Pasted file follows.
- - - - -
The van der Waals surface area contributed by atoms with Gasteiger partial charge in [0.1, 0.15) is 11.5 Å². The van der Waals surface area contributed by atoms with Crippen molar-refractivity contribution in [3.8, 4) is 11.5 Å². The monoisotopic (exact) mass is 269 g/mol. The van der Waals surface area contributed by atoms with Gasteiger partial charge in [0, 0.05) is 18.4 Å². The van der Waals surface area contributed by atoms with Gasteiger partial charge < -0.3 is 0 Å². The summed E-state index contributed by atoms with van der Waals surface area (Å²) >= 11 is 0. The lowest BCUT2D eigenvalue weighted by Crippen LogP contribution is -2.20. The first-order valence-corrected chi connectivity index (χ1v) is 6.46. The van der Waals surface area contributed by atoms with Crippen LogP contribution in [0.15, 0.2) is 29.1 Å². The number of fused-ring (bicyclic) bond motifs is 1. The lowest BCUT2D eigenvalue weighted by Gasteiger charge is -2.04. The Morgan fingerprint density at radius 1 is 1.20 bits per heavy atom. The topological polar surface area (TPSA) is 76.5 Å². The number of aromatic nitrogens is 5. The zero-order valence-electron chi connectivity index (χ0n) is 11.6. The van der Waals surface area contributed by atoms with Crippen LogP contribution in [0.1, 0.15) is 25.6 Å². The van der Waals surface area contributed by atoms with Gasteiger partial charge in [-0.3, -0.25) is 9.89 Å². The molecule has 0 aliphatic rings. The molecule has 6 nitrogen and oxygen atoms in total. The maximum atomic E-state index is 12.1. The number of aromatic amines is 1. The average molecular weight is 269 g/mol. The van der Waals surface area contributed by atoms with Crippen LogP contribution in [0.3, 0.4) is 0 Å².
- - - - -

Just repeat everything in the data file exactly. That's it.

The van der Waals surface area contributed by atoms with Gasteiger partial charge in [0.1, 0.15) is 11.5 Å². The van der Waals surface area contributed by atoms with Crippen molar-refractivity contribution in [3.8, 4) is 11.5 Å². The monoisotopic (exact) mass is 269 g/mol. The van der Waals surface area contributed by atoms with Gasteiger partial charge in [0, 0.05) is 18.4 Å². The van der Waals surface area contributed by atoms with Gasteiger partial charge < -0.3 is 0 Å². The summed E-state index contributed by atoms with van der Waals surface area (Å²) >= 11 is 0. The lowest BCUT2D eigenvalue weighted by Crippen LogP contribution is -2.20. The first-order valence-corrected chi connectivity index (χ1v) is 6.46. The van der Waals surface area contributed by atoms with Crippen LogP contribution in [0.15, 0.2) is 29.1 Å². The number of fused-ring (bicyclic) bond motifs is 1. The lowest BCUT2D eigenvalue weighted by Gasteiger charge is -2.04. The Morgan fingerprint density at radius 1 is 1.20 bits per heavy atom. The topological polar surface area (TPSA) is 76.5 Å². The number of aromatic nitrogens is 5. The zero-order valence-electron chi connectivity index (χ0n) is 11.6. The van der Waals surface area contributed by atoms with Crippen LogP contribution in [0.1, 0.15) is 25.6 Å². The van der Waals surface area contributed by atoms with Gasteiger partial charge in [-0.3, -0.25) is 9.89 Å². The molecule has 0 aliphatic rings. The molecule has 6 nitrogen and oxygen atoms in total. The maximum atomic E-state index is 12.1. The number of aromatic amines is 1. The average molecular weight is 269 g/mol. The van der Waals surface area contributed by atoms with Crippen LogP contribution in [0.3, 0.4) is 0 Å².